Labor’s Toll Was Heavy September 11 and After
A Statement by the Labor Party Interim National Council
The following statement was adopted by the Labor Party’s Interim National Council on October 5, on the eve of U.S. aerial attacks on Afghanistan.
|The terrorists who attacked the World Trade Center on
September 11 struck at the heart of working New York.
From the Hotel and Restaurant Workers Union members at Windows on the World restaurant at the top of the north tower to the maintenance crew in the sub-basement (SEIU 32BJ), the labor movement lost hundreds of our brothers and sisters on that horrible day. Among the missing: members of CWA, AFSCME, AFT, the Public Employees Federation, OPEIU, the operating engineers, the Civil Service Employees Association, 52 members of IBEW, hundreds of Carpenters Union members, 26 flight attendants, and eight pilots.
The Labor Party mourns the loss of all the estimated 5,000 people — ordinary workers, moms, dads, best friends — who died in the attacks on the World Trade Center and the Pentagon. Our sympathies lie with the families, friends, and coworkers of those lost, and with the 9,000 people who suffered injuries in the attacks.
In the weeks since the tragedy, the goodness and courage of working people has been on full display. Hundreds of firefighters and police gave their lives to the rescue effort; one of every 33 New York City firefighters was lost. Medical workers, construction workers, and so many others from across the country showed up to help in the search for survivors and the cleanup, while utility, telephone, and scads of other workers began the gargantuan job of reconstruction.
Those who couldn’t assist in efforts at the wreckage sites found other ways to help. They donated food to rescuers; they gave comfort to their coworkers. The New York City Central Labor Council set up a worker support center to aid the survivors and the thousands of other workers left shaken and jobless.
In the wake of the disaster, the political and economic landscape has changed dramatically. Working people are bearing the brunt of a drastic economic downturn. In New York City, an estimated 100,000 workers will lose their jobs, at least temporarily. Nationwide, workers in the airline, hotel, tourist, and financial industries face mass layoffs or the threat of layoffs.
Many politicians have suddenly recognized the federal government’s power to bolster the economy and address social needs. Most now agree that some kind of federal stimulus is necessary to give the economy a boost. Unfortunately, the Bush administration’s idea of “stimulus” would only bolster corporations and the wealthy, in the form of capital gains and corporate tax cuts. Meanwhile, the airline industry has successfully pressed Congress for a $15 billion bailout. But no federal aid has yet been channeled to workers themselves.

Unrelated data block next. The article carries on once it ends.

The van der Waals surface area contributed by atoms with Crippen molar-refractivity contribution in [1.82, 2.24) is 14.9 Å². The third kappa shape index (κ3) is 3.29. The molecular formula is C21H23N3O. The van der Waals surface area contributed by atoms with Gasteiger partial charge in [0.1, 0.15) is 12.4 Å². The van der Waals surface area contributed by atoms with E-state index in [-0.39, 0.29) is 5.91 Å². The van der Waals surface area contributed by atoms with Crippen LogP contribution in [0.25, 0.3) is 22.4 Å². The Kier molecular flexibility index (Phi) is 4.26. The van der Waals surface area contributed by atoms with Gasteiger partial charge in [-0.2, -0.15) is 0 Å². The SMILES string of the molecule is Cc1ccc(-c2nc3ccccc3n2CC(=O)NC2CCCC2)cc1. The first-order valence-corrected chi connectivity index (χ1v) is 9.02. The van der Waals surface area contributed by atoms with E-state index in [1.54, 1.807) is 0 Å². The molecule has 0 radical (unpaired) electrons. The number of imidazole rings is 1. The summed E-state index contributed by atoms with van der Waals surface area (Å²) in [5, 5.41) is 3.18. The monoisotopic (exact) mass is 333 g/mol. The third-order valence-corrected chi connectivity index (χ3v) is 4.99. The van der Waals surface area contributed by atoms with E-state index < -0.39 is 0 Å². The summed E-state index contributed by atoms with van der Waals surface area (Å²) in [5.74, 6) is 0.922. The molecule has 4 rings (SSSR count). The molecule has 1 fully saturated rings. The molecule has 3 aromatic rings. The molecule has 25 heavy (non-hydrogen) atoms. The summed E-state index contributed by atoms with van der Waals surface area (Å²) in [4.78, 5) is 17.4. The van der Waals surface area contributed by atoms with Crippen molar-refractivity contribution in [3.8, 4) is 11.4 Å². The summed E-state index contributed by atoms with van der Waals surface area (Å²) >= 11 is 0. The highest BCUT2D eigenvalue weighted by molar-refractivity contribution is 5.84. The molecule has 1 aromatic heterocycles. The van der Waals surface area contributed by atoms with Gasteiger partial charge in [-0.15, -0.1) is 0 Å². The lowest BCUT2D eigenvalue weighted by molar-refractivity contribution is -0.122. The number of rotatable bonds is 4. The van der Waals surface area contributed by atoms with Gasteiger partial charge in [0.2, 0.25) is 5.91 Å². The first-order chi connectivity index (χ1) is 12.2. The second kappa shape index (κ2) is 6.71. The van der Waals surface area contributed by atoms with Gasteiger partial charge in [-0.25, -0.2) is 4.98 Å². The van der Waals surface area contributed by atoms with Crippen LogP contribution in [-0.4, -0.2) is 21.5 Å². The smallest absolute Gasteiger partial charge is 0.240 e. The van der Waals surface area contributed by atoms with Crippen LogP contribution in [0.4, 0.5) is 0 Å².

We call for full economic protection for all workers affected by the September 11 tragedy, and for an injection of federal funds into the economy in ways that will benefit all Americans, including a permanent and major increase in unemployment compensation benefits. It’s not only in times of national emergency that aid should be rushed to those in need. A stimulus package should also include a commitment to rebuild our railways, public transit systems, and infrastructure.
The Bush administration is also trying to take advantage of the current climate of “bipartisanship” to force through its proposed Free Trade Area of the Americas. The plan represented an assault on workers before September 11, and it still does today.
At press time, the administration and Congress were close to agreeing on a wide range of new law enforcement powers: detention of immigrants considered suspicious; giving the CIA and other spy agencies information uncovered through grand jury subpoenas, including phone calls, computer use, and financial transactions; allowing police to obtain credit card and other payment information from communications companies; allowing foreign wiretap evidence in trials even if it was collected illegally; and allowing authorities to search a home or business without telling the targets afterward.
We must not let the horrific attack of September 11 undermine some of the very things we value most in our society: the right to privacy, freedom of speech, the freedom to dissent, and freedom from discrimination. The terrorist win if we allow them to turn us against one another on the basis of race, ethnicity, nationality, or religion. Solidarity means standing up to anti-Arab, anti-Muslim, and anti-immigrant attacks.
There’s only one way for the American people to achieve true security: Workers here and around the globe must win their rights and secure their share of the world’s wealth. As Samuel Gompers said a century ago, we want more justice and less revenge.
To support the New York City Central Labor Council’s Worker Support Center, send contributions to the NYC Central Labor Council Disaster Fund, 386 Park Avenue South, Room 601, New York, NY 10016.